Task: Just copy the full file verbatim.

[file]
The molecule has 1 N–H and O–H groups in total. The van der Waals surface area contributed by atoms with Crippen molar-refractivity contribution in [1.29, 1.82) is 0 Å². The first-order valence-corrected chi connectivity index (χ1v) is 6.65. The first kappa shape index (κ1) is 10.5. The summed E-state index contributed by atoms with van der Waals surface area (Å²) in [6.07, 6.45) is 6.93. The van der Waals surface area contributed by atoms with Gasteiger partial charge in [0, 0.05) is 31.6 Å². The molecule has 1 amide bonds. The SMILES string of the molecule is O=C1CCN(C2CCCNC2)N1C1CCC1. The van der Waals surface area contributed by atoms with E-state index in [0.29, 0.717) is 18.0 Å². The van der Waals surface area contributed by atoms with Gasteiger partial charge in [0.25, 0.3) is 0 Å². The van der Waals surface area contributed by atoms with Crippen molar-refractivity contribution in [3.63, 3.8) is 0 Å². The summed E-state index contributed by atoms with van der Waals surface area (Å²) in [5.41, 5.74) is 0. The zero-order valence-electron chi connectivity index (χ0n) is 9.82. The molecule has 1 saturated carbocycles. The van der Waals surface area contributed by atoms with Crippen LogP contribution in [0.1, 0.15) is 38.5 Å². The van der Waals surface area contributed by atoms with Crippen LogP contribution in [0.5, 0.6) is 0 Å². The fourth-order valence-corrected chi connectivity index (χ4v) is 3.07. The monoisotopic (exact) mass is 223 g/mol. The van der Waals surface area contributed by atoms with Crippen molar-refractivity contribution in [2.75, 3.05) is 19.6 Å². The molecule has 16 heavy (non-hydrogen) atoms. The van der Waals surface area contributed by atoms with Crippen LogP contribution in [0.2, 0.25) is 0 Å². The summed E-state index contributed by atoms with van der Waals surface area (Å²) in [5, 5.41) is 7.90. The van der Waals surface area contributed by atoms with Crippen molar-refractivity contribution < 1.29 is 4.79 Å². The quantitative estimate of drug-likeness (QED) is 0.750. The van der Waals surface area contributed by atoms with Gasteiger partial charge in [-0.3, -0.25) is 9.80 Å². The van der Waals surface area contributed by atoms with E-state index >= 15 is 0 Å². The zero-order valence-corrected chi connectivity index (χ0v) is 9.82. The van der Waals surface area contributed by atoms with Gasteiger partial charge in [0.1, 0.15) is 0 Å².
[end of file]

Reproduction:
The molecule has 1 N–H and O–H groups in total. The van der Waals surface area contributed by atoms with Crippen molar-refractivity contribution in [1.29, 1.82) is 0 Å². The first-order valence-corrected chi connectivity index (χ1v) is 6.65. The first kappa shape index (κ1) is 10.5. The summed E-state index contributed by atoms with van der Waals surface area (Å²) in [6.07, 6.45) is 6.93. The van der Waals surface area contributed by atoms with Gasteiger partial charge in [0, 0.05) is 31.6 Å². The molecule has 1 amide bonds. The SMILES string of the molecule is O=C1CCN(C2CCCNC2)N1C1CCC1. The van der Waals surface area contributed by atoms with E-state index in [0.29, 0.717) is 18.0 Å². The van der Waals surface area contributed by atoms with Gasteiger partial charge in [0.25, 0.3) is 0 Å². The van der Waals surface area contributed by atoms with Crippen molar-refractivity contribution in [3.63, 3.8) is 0 Å². The summed E-state index contributed by atoms with van der Waals surface area (Å²) in [5.41, 5.74) is 0. The zero-order valence-electron chi connectivity index (χ0n) is 9.82. The molecule has 1 saturated carbocycles. The van der Waals surface area contributed by atoms with Crippen LogP contribution in [0.1, 0.15) is 38.5 Å². The van der Waals surface area contributed by atoms with Crippen LogP contribution in [0.5, 0.6) is 0 Å². The fourth-order valence-corrected chi connectivity index (χ4v) is 3.07. The monoisotopic (exact) mass is 223 g/mol. The van der Waals surface area contributed by atoms with Crippen molar-refractivity contribution in [2.75, 3.05) is 19.6 Å². The molecule has 16 heavy (non-hydrogen) atoms. The van der Waals surface area contributed by atoms with Crippen LogP contribution in [0.2, 0.25) is 0 Å². The summed E-state index contributed by atoms with van der Waals surface area (Å²) in [5, 5.41) is 7.90. The van der Waals surface area contributed by atoms with Crippen molar-refractivity contribution < 1.29 is 4.79 Å². The quantitative estimate of drug-likeness (QED) is 0.750. The van der Waals surface area contributed by atoms with Gasteiger partial charge in [-0.3, -0.25) is 9.80 Å². The van der Waals surface area contributed by atoms with E-state index >= 15 is 0 Å². The zero-order valence-corrected chi connectivity index (χ0v) is 9.82. The van der Waals surface area contributed by atoms with Gasteiger partial charge in [0.1, 0.15) is 0 Å².